Foreign: Information about its performance this past weekend is not available, but prior to this weekend it had grossed a combined $421.8 million foreign which now adds up to a worldwide total of $619.9 million.  It’s out everywhere except for Japan, which has to wait until 2/1/14.

Thor: The Dark World has now hit a box office milestone in passing $600 million in worldwide gross, surpassing the total global box-office grosses for Marvel Studios films like Iron Man ($585 million), Thor ($449 million), Captain America ($371 million), and The Incredible Hulk ($263 million).  It will eventually surpass Iron Man 2 ($623 million) as well, making it the third biggest Marvel Studios film ever behind Iron Man 3 ($1.2 billion) and The Avengers ($1.5 billion).  It’s a tad disappointing that it will end up barely crossing $200 at the domestic market, but, then again, it’s going to end up making $200 million at the domestic market.  That’s dang good.  It’s enough for The Dark World to currently rank as the 8th highest worldwide grossing film of 2013, ahead of The Croods ($587 million) but behind Gravity ($642 million).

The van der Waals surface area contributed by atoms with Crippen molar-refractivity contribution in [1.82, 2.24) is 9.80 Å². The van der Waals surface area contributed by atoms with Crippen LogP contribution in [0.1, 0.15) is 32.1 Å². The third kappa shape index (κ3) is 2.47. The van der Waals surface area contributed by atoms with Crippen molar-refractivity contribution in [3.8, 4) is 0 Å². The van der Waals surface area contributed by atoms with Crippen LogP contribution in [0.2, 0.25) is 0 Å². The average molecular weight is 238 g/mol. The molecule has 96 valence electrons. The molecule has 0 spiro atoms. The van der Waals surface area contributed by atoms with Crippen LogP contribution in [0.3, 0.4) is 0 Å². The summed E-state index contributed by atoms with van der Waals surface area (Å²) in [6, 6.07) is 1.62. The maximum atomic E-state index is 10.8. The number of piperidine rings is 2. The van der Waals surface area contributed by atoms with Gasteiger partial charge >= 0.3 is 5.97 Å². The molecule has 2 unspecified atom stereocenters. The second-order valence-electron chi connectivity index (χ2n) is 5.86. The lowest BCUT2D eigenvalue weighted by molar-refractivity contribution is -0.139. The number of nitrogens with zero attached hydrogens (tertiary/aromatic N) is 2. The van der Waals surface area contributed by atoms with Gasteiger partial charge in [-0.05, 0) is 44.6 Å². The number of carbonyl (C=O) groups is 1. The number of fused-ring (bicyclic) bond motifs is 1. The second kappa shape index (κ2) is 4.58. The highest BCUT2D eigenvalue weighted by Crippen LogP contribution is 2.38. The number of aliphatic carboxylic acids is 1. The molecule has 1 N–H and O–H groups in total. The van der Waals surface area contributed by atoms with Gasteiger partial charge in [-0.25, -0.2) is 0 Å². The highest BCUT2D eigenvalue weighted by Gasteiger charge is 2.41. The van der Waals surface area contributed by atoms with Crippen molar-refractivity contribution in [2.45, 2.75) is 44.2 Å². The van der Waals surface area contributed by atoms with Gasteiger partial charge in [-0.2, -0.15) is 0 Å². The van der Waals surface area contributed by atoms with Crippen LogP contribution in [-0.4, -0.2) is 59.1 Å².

6. Out of the Furnace

Out of Furnace Bale Afflec

  • Weekend Gross=$2.3 million
  • Total Gross to Date=$9.4 million
  • Budget=$22 million

Foreign: Doesn’t make its non-film festival international debut until late January.

It opened soft, has now dropped nearly 56% in its second weekend, and is thus far not getting any awards recognition, thus negating any type of bump to be expected in that territory.  Their hope was to enjoy a Delivery Man-like stronger-than-expected second week hold to at least give them a chance of making back their production budget.  That didn’t happen, and a domestic total south of $20 million seems likely.

7. Delivery Man


  • Weekend Gross=$1.8 million